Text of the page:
In the publication titled ‘Medical marijuana: A panacea or scourge’ the authors have reviewed an important and widely debated issue. The authors have stated that ‘in India, as per the Narcotic Drugs and Psychotropic Substances Act, 1985, cannabis and its various forms - hashish, ganja, charas, bhang - are banned and their possession is deemed to be unlawful’. The authors are correct in reporting that cannabis, along with other narcotic and psychotropic substances, comes under the purview of Narcotic Drugs and Psychotropic Substances Act (NDPS Act), 1985. However, interestingly, bhang is the only preparation of cannabis that is not covered in this act, and hence, is beyond the purview of this act.
As per the NDPS Act, 1985, cannabis is defined in Section 2 (iii) of the act. According to this section cannabis (hemp) is defined as: (a) Charas - a separated resin, in whatever form, whether crude or purified; obtained from the cannabis plant, which also includes the concentrated preparation and resin known as hashish oil or liquid hashish; (b) ganja - the flowering or fruiting tops of the cannabis plant, (excluding the seeds and leaves when not accompanied by the tops), by whatever name they may be known or designated; and (c) any mixture, with or without any natural material, of any of the above forms of cannabis or any drink prepared therefrom.
Bhang does not fall within the definition of cannabis (hemp) as defined under Section 2 (iii) of NDPS Act, 1985. This issue has been discussed at length in various judgments of various courts. Hence, the provisions for various narcotic and psychotropic substances under the NDPS Act, 1985, are not applicable to the cannabis in bhang form. The National Policy on Narcotics and Psychotropic Substances acknowledges this fact and goes on to mention that the ‘production and sale of Bhang is permitted by many State Governments’.
Exclusion of bhang from the purview of NDPS Act, 1985, has remained a topic of discussion among medical and legal experts. Bhang remains one of the least studied preparations of cannabis. Most of the literature from the west has focused on smoked forms of cannabis (ganja and charas). An earlier report on bhang from Pakistan described psychosis, with symptoms of grandiosity, excitement, hostility, disorientation, hallucinations, and thought disorder among 15 patients, who had taken bhang. Interestingly, although the authors described bhang as ‘a potent beverage made from an infusion of cannabis leaves and flowering tops’. Technically and legally, bhang should not include any other part of the plant except the leaves. Addition of flowering tops or the resin produced from the cannabis plants is not permitted to bhang as per the National Policy on Narcotics and Psychotropic Substances. Another study reported bhang-induced immunotoxicity that could be attributed to a decrease in the fatty acid amide hydrolase (FAAH) protein.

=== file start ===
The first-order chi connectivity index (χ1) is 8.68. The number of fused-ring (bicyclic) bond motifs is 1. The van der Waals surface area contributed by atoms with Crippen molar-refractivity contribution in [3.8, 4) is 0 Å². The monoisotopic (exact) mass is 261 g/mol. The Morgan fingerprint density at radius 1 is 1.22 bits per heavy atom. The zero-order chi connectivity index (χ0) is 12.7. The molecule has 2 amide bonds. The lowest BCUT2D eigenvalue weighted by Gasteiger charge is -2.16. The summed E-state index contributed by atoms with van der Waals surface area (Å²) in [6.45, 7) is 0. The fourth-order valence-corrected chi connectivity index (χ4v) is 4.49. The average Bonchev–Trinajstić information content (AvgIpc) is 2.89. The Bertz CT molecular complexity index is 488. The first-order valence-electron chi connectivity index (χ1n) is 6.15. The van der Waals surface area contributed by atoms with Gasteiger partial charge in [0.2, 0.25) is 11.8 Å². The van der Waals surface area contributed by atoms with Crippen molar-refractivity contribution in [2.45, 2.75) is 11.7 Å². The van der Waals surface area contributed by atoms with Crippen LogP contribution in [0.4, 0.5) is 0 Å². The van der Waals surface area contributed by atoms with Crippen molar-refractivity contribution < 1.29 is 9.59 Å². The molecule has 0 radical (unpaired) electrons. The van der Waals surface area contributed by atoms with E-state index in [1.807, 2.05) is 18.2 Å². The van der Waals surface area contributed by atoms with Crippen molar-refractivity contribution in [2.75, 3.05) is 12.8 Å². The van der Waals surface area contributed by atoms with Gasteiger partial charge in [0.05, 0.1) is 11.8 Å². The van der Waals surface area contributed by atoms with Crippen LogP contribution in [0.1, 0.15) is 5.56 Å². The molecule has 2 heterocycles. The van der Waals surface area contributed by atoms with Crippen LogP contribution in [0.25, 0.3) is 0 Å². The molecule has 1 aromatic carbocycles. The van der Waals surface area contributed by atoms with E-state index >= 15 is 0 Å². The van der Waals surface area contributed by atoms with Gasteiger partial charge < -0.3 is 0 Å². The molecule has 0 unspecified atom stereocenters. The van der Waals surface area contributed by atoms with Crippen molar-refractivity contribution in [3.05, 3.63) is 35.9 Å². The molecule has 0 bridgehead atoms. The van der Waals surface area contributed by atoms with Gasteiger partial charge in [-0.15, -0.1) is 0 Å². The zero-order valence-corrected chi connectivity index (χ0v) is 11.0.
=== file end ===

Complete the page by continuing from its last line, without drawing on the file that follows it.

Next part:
Bhang is generally believed to be a relatively less harmful form of cannabis. Its use has got some sociocultural sanction as well in certain regions of the country. Around 17% of middle-aged adults, seeking treatment for psychoactive substance use–related disorders, report the current use of cannabis in India. Individuals seeking treatment for their primary drug of abuse continue to take cannabis. With a growing interest in the potential medical role of cannabis it becomes imperative to study different cannabis forms, for their safety profile. However, from a legal point of view bhang remains beyond the purview of the NDPS Act, 1985.
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